Do you have a remote operated circuit breaker which disconnects your string inverter when the generator is running? Based on the age of the system, I would expect one. If you look in your GSLC there should be a complicated looking two pole breaker with an extra pole?Swampdog wrote: ↑Mon Feb 10, 2020 4:52 pmAmp-hours... I have 12 x 220GH batteries. Don't know how to calculate and could not find a spec.
I would want to optimize grid sell, as since grid-tied, the back-up is only needed during outages. Generally, the array output is enough for our daily loads.
Not sure how to answer. I do not have a charge controller, but we can receive power during array production and sell at the same time, excess from array also charges batteries.
12x 220Ah batteries for a 48V system means four 12v batteries in series for 48v, and three sets of four in parallel. So as Raysun said 660AH of total capacity at a C20 rate (330AH usable). Each battery according to specs can be max charged at over 100A, so you don’t really have any limits on rate of charge with three sets in parallel. So no reason to limit the AC charger. If you aren’t load shifting and these are battery backup, then the must sit at float all the time?
When you say the array output is enough for daily loads, are you including net metering in that or are you using the batteries daily for a net zero loadshifting?
You goal when under generator would be to recharge as fast as possible. To me, that means running your AC charger at whatever rate your inputs support. 20 AAC for generator in, and 18 (or 20) for AC charger.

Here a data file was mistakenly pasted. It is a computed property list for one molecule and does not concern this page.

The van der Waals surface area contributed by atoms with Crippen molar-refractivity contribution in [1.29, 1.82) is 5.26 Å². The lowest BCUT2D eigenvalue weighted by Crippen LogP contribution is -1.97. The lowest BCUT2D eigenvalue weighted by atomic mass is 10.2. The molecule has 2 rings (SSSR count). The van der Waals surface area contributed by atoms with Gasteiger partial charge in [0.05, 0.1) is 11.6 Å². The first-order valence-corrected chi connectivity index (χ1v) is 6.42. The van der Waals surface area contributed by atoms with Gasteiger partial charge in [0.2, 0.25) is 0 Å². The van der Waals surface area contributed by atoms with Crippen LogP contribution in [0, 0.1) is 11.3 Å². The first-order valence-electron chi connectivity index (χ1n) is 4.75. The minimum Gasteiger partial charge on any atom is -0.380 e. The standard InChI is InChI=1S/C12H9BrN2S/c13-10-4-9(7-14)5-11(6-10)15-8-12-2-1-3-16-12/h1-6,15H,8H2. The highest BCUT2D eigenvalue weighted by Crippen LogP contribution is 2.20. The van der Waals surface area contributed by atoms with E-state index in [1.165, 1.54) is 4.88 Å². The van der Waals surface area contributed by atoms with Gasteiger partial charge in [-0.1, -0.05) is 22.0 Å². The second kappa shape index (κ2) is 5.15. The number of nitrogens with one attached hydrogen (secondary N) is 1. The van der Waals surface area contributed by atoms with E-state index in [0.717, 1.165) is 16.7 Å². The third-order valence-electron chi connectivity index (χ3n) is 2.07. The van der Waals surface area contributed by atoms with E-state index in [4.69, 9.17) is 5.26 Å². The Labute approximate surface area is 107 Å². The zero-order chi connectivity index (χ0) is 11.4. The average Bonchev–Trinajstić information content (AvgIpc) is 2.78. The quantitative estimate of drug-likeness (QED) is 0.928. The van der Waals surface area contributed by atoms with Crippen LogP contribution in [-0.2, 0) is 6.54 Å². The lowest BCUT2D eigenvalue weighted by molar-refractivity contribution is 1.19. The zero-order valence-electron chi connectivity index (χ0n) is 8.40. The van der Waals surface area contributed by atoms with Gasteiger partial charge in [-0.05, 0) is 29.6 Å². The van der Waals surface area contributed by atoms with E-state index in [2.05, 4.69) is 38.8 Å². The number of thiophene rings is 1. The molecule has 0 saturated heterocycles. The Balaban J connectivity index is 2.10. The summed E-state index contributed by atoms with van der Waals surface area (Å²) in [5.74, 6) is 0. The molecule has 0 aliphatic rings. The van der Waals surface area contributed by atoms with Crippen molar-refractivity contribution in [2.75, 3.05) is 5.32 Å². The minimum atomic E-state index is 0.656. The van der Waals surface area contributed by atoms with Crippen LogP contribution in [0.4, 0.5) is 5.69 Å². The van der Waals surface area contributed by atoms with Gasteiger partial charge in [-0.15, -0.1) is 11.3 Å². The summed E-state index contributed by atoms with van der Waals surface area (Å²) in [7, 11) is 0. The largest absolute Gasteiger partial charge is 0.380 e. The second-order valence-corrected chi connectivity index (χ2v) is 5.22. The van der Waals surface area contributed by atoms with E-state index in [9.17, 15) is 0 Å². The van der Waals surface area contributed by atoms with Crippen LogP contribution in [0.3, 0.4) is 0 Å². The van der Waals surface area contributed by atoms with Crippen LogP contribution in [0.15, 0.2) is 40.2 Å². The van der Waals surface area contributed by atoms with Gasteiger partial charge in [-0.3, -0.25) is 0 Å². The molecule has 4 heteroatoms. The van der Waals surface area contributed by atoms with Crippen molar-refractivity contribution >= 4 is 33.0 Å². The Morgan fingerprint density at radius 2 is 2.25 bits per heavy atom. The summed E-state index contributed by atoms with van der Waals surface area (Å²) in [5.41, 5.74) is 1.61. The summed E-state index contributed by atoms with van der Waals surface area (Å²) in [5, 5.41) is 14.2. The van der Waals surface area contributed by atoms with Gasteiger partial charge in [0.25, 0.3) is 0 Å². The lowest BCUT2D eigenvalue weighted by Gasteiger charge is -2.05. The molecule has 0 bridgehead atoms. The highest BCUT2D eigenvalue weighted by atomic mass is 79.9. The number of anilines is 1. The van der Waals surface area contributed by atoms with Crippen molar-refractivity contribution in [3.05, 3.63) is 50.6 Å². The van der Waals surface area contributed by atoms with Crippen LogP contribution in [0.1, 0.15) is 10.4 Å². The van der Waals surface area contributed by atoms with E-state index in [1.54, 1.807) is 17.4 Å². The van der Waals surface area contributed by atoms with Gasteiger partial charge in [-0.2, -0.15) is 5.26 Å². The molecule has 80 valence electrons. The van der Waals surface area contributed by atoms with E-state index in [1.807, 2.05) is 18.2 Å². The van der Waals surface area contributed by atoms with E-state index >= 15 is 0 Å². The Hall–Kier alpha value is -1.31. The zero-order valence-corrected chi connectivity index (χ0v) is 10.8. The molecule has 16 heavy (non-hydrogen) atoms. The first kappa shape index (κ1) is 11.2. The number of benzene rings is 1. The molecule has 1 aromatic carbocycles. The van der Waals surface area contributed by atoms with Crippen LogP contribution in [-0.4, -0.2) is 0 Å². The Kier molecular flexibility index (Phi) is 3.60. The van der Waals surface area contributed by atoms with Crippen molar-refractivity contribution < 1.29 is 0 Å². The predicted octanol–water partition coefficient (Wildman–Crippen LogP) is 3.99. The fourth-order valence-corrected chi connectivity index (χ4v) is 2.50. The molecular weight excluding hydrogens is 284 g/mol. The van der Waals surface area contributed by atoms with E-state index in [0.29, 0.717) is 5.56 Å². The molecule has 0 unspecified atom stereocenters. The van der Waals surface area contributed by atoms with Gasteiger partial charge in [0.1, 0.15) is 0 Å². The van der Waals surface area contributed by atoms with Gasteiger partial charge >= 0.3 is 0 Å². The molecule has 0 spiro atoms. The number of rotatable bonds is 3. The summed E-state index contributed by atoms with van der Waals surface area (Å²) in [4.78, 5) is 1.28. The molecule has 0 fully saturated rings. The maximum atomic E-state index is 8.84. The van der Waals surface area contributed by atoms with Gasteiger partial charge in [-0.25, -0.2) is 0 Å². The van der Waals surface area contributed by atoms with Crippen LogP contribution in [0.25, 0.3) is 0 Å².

Net-net you want the solar or the generator to recharge the batteries as fast as possible when not connected to the grid. The way AC coupling should work is excess to demand AC produce by your SolarEdge feeds loads (including the Radian charger). Once batteries go to flood or stop charging, that AC demand drops and it feeds other house loads and then grid. All you are doing by reducing the AC charger rate is increasing the time that it takes to top off the batteries. The excess to seep should be about the same.
When you go to generator to charge batteries, the ROCB you probably have should open, disconnecting the AC from your SolarEdge and knocking it offline. Hooking a grid-tie inverter together with a generator is a no-no and will result in you likely needing a new generator - thus the ROCB.
If you lose the grid, the max your SolarEdge could put in currently is 7.5AAC or 1800 watts or 37ADC. Presumably if you are using the Radian in backup mode you might never be able to recover your batteries from AC coupling in a grid-down faster than you use the power with charging choked down to 7.5AAC.
Any sense of what your average AC load is when running in backup mode? You could drop the AC charger rate by that amount just to keep the Radian from having to juggle / throttle charging up and down as loads vary.